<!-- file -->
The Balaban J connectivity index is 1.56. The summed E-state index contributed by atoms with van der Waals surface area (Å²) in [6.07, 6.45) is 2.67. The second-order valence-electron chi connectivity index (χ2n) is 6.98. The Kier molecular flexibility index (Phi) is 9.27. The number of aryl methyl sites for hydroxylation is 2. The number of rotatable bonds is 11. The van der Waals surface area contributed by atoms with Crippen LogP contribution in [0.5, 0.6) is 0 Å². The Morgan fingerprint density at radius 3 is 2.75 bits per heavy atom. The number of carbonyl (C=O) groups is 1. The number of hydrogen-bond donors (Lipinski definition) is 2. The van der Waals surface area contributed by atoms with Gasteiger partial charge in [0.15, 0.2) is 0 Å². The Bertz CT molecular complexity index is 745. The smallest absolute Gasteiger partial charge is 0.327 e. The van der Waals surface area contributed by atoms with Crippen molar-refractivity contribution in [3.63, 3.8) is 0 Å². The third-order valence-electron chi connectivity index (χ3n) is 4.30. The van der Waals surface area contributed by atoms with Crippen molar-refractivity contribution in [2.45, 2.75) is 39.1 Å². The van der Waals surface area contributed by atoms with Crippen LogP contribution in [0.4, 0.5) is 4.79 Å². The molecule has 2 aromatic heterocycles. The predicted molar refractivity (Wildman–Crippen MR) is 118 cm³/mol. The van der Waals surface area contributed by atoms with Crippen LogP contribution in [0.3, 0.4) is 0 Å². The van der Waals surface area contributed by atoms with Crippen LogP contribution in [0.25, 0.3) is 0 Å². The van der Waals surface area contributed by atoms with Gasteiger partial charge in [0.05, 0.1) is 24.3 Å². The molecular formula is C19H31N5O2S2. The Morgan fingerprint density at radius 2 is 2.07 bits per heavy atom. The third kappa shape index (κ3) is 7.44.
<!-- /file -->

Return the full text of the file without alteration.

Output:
The Balaban J connectivity index is 1.56. The summed E-state index contributed by atoms with van der Waals surface area (Å²) in [6.07, 6.45) is 2.67. The second-order valence-electron chi connectivity index (χ2n) is 6.98. The Kier molecular flexibility index (Phi) is 9.27. The number of aryl methyl sites for hydroxylation is 2. The number of rotatable bonds is 11. The van der Waals surface area contributed by atoms with Crippen LogP contribution in [0.5, 0.6) is 0 Å². The Morgan fingerprint density at radius 3 is 2.75 bits per heavy atom. The number of carbonyl (C=O) groups is 1. The number of hydrogen-bond donors (Lipinski definition) is 2. The van der Waals surface area contributed by atoms with Gasteiger partial charge in [0.15, 0.2) is 0 Å². The Bertz CT molecular complexity index is 745. The smallest absolute Gasteiger partial charge is 0.327 e. The van der Waals surface area contributed by atoms with Crippen molar-refractivity contribution in [3.63, 3.8) is 0 Å². The third-order valence-electron chi connectivity index (χ3n) is 4.30. The van der Waals surface area contributed by atoms with Crippen molar-refractivity contribution in [2.45, 2.75) is 39.1 Å². The van der Waals surface area contributed by atoms with Crippen LogP contribution in [0.4, 0.5) is 4.79 Å². The molecule has 2 aromatic heterocycles. The predicted molar refractivity (Wildman–Crippen MR) is 118 cm³/mol. The van der Waals surface area contributed by atoms with Crippen LogP contribution in [0.3, 0.4) is 0 Å². The van der Waals surface area contributed by atoms with Crippen LogP contribution in [0.25, 0.3) is 0 Å². The van der Waals surface area contributed by atoms with Gasteiger partial charge in [0.05, 0.1) is 24.3 Å². The molecular formula is C19H31N5O2S2. The Morgan fingerprint density at radius 2 is 2.07 bits per heavy atom. The third kappa shape index (κ3) is 7.44.